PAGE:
Wednesday, September 19, 2007

Towards a New Leadership in the Middle East

By Peter Weinberg
The Times (UK)
September 16, 2007

It’s dawn at the Allenby Bridge, the river crossing that connects Jericho and the West Bank to Jordan. The temporary community of Bedouins, truck drivers and UN peacekeepers warily watches the heavily armed Israeli border guards. The guards tell us to stand back; they won’t be opening the border any time soon. Everyone avoids eye contact. The tension is palpable.
As an investment banker from New York, I’m a long way outside my comfort zone. I’m here to attend the opening of a new school in Jordan – an initiative that may plant some small shoot of hope in this troubled region.

King’s academy is in Madaba, which lies in a fertile valley at the base of Mount Nebo, the biblical perch from which Moses looked out over the promised land. The school is the inspiration of King Abdullah II, who wanted to create a top-quality boarding school for talented teenage boys and girls from across the Middle East. Last week, the first 106 teenagers arrived to join the first classes.

You don’t need to be wealthy to attend King’s academy. In fact, the school has raised over $60m (£30m) to pay for buildings and land, and for scholarships for those who can’t afford tuition.

Last weekend, one student showed up in a limousine with more suitcases and boxes than could possibly fit in a dormitory. Contrastingly, another arrived by bus and walked through the front gate alone with just a small satchel of belongings. The students share potential and opportunity, not privilege.

Freshly cut grass and young olive trees decorate the walled campus. The library is rapidly filling with books; art supplies and lab equipment are unpacked and ready for use. The buzz of student conversations, both in Arabic and English, bring the campus to life. In some ways, this campus resembles any number of others around the world. But it’s different here.

The students are the cream of the intellectual crop from Bahrain, Egypt, Jordan, Oman, Kuwait, Palestine, Syria, Saudi Arabia and the United Arab Emirates. There are even a few from America and Taiwan. Ultimately all Middle Eastern countries will be represented, including Israel. But even more striking, particularly in this region of “haves and have nots”, is the economic diversity of the students.

The model for King’s academy is Deerfield academy in Massachusetts, one of the top boarding schools in the US. King Abdullah attended Deerfield in the 1980s and often identifies his days there as among the best of his life. As a former Deerfield student myself, I can echo the quality of the experience and its long-lasting impact.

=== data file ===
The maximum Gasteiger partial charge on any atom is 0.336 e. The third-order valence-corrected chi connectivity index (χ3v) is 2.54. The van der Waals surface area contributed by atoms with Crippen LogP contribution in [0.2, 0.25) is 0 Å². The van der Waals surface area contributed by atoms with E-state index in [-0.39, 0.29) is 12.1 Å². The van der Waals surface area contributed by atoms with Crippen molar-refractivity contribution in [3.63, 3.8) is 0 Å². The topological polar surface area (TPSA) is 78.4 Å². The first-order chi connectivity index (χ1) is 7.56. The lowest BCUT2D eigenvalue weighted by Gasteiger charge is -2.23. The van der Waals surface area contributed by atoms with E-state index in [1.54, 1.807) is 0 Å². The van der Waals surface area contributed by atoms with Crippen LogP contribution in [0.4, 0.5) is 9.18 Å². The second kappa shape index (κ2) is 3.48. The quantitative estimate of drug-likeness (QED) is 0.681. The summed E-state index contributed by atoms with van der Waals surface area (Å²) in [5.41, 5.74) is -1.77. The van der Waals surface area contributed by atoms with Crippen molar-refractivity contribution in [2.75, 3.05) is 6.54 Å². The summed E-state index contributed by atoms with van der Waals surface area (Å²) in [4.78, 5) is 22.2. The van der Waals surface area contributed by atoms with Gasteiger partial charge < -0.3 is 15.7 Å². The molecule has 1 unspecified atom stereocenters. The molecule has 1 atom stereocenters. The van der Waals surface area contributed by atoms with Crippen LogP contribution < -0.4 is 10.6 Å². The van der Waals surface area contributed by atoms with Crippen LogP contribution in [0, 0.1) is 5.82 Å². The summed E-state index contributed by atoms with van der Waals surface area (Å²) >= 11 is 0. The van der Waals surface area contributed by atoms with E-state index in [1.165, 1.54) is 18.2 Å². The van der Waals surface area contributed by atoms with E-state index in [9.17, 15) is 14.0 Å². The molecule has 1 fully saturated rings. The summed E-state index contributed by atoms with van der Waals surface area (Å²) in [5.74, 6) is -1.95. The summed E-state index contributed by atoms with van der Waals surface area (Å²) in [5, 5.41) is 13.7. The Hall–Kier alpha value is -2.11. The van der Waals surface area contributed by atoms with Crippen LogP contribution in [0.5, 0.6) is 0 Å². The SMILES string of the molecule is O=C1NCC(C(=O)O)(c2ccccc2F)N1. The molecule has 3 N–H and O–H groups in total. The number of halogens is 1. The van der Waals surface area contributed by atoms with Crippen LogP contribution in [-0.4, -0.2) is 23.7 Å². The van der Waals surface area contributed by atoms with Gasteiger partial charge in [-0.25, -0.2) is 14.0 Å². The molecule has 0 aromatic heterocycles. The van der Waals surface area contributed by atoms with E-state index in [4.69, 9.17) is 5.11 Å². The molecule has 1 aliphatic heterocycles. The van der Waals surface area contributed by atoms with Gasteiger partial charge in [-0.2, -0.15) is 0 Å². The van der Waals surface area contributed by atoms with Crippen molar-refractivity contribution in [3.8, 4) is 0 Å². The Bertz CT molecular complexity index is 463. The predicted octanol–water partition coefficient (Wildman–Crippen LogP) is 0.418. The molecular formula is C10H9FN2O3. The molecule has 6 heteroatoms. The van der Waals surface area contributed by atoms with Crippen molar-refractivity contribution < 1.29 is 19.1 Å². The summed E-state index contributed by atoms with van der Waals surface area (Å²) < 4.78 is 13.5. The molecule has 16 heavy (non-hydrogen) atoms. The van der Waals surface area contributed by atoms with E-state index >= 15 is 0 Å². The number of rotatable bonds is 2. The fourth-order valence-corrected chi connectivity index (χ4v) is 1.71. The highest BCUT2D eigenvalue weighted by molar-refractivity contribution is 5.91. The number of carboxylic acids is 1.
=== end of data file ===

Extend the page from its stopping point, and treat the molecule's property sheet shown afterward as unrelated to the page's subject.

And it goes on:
The two schools do not look alike: Deerfield is the archetypical leafy, New England campus familiar to millions from movies such as Dead Poets Society; King’s is in the Levant style of stucco, wood and tile.

But the schools share a common DNA, marked by intelligence, tradition, and an environment that encourages students to engage and provoke. To shape and embody this culture, King Abdullah has recruited the legendary Deerfield headmaster, Eric Widmer, and his charismatic wife Meera Viswanathan.

At the opening ceremony last weekend, five students stepped forward to deliver a nervous premiere of the school song. As the sun set behind the campus buildings, King Abdullah welcomed the students and faculty and reiterated his dream.

Nobody can predict where these courageous students will attend university. One can say that they will have the option to attend the finest establishments in the world: Oxford or Cambridge, Yale or Harvard. I am hopeful that they will choose that route and ultimately return to the region when their academic training is completed. What could be more important in the Middle East than educating open-minded future leaders?

Last week I was strolling through the campus and I heard the sound of Deep Purple’s 1973 hit Smoke on the Water coming from one of the boy’s dormitories. In the US or Europe, such a sound would be unremarkable. But at this school, in this place, at this time, this very normality is extraordinary.